We’re gently but inexorably segueing into early autumn after an excellent beekeeping season. The rosebay willow herb is almost over, the farmers are busy taking in the harvest and colonies are – or should be – crowded with under-occupied workers.
Drones are being ejected, wasps are persistently looking for access and there’s a long winter – or at least non-beekeeping period – ahead.
There’s a poignancy now in being in the apiary conducting the last few inspections of the season. Only a few short weeks ago, during late May and early June, the apiary was a scene of frenetic productivity … or complete turmoil, depending upon your level of organisation or competence.
Now there’s little activity as there’s not much forage available.
Colonies are busy doing nothing.
The most important time of the season
But that doesn’t mean that there’s nothing to do.
Rather, I’d argue that late August and early September is probably the most important period during the beekeeping year.
However well or badly the season progressed, this is the time that colonies have to be prepared for the coming winter. With good preparation, colonies will come through the winter well. They’ll build up strongly in spring and be ready to exploit the early season nectar flows.
In Fife, this is about 8 months away 🙁
This explains the poignancy.
There are some colonies inspected last weekend that probably won’t get properly opened again until mid/late April 2019. Queens I saw for the first time in August won’t get marked or clipped until next spring 1.
To survive the winter and build up well in the spring the colony has few requirements. But they are important. A lack of attention now can result in the loss of the colony later.
To appreciate their needs it’s important to understand what the colony does during the winter.
Honey bees don’t hibernate in winter. In cold weather (under ~7°C) they cluster tightly to conserve energy and protect the queen and any brood in the colony.
At higher temperatures the cluster breaks but they largely remain within the hive. After all, there’s little or no forage available, so they use their honey and pollen stores.
The fat-bodied overwintering bees that are reared in autumn have a very different physiology to the ephemeral summer workers. The latter have a life-expectancy of 5-6 weeks whereas overwintering bees can live for many months 2.
But they’re not immortal.
Throughout the winter there’s a slow and steady attrition of these workers. As they die off the clustered colony gradually reduces in volume, shrinking from the size of a medicine ball, to a football, to a grapefruit … you get the picture.
Some brood rearing does occur. The queen often stops laying after the summer nectar flows stop 3 and laying might be sporadic through the autumn, dependent upon weather and forage availability.
However, by the turn of the year she starts laying again. At a much reduced level to her maximum rate, but laying nevertheless and, with sufficient workers in the colony and as forage become available, this rate will increase.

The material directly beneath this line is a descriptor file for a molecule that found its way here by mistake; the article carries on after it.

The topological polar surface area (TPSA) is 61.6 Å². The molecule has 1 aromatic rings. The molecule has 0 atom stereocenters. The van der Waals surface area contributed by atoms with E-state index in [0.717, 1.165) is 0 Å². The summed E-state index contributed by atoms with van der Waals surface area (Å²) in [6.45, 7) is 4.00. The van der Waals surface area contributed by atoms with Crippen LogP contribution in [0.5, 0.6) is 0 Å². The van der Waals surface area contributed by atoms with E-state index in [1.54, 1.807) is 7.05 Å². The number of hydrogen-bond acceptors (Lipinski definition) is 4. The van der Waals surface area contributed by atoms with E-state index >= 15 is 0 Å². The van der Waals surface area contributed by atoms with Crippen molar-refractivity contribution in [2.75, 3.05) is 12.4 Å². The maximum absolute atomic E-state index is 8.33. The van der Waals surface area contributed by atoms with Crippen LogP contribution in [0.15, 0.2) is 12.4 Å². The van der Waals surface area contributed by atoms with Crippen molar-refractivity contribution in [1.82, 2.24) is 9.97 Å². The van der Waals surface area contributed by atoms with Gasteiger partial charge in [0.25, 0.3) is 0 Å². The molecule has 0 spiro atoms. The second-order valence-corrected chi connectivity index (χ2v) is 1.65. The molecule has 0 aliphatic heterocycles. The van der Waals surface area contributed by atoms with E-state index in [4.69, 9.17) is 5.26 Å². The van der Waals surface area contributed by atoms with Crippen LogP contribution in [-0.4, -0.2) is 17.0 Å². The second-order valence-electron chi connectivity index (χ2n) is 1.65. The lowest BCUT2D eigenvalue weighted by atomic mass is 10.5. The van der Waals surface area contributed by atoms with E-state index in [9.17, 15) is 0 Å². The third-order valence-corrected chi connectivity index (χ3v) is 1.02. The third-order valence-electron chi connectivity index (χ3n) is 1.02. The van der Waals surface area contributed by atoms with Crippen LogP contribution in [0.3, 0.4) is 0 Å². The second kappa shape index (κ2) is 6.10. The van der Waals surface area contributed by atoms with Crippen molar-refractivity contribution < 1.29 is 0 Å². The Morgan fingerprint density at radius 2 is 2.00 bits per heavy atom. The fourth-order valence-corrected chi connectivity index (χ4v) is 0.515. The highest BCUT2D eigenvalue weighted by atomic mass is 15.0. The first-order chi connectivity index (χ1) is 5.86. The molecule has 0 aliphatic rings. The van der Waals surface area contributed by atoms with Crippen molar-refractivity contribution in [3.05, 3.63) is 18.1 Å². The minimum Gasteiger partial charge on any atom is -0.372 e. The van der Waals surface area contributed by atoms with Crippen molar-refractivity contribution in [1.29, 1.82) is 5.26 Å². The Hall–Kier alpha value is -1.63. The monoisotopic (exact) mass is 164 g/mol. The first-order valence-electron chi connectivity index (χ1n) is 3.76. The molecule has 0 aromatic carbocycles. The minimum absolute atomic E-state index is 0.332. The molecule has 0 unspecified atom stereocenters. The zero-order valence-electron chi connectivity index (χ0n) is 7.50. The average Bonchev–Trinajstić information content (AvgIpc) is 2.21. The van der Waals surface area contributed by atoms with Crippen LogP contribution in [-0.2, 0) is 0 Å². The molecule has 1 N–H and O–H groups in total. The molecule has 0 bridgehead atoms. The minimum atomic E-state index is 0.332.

The amount of brood reared during the winter period (late autumn to early spring) isn’t enough to make up for the losses that occur through attrition. This explains why colonies are much smaller in the spring than the early autumn.
Strong, healthy, well-provisioned and weathertight
Knowing what’s happening in the colony during the winter makes the requirements that must be met understandable.
- Strong colonies start the winter with ample bees. Assuming the same attrition rate, a larger colony will get through the winter stronger than a smaller one. There will be more workers available to ‘reach’ stores (I’ll deal with this in the next week or two) and keep the queen and brood warm. Hence there will be more foragers to exploit the early crocus, snowdrop and willow.
- Healthy colonies will have a lower attrition rate. The overwintering workers will live longer. High levels of deformed wing virus (DWV) are known to shorten the life of winter bees. To minimise the levels of DWV you must reduce the levels of Varroa in the colony. Critically, you must protect the overwintering bees from Varroa exposure. Treat too late in the season and they will already be heavily infected …
- Well-provisioned colonies have more than enough stores to survive the winter. The clustered colony will have to move relatively short distances to access the stores. As a beekeeper, you won’t have to constantly meddle with the colony, lifting the lid and crownboard to add additional stores in midwinter.
- Weathertight colonies will be protected from draughts and damp 4.The hive must be weathertight and, preferably, not situated in a frost pocket or damp location 5.
Once the honey supers are off all activities in the apiary are focused on ensuring that these four requirements for successful overwintering are achieved in a timely manner.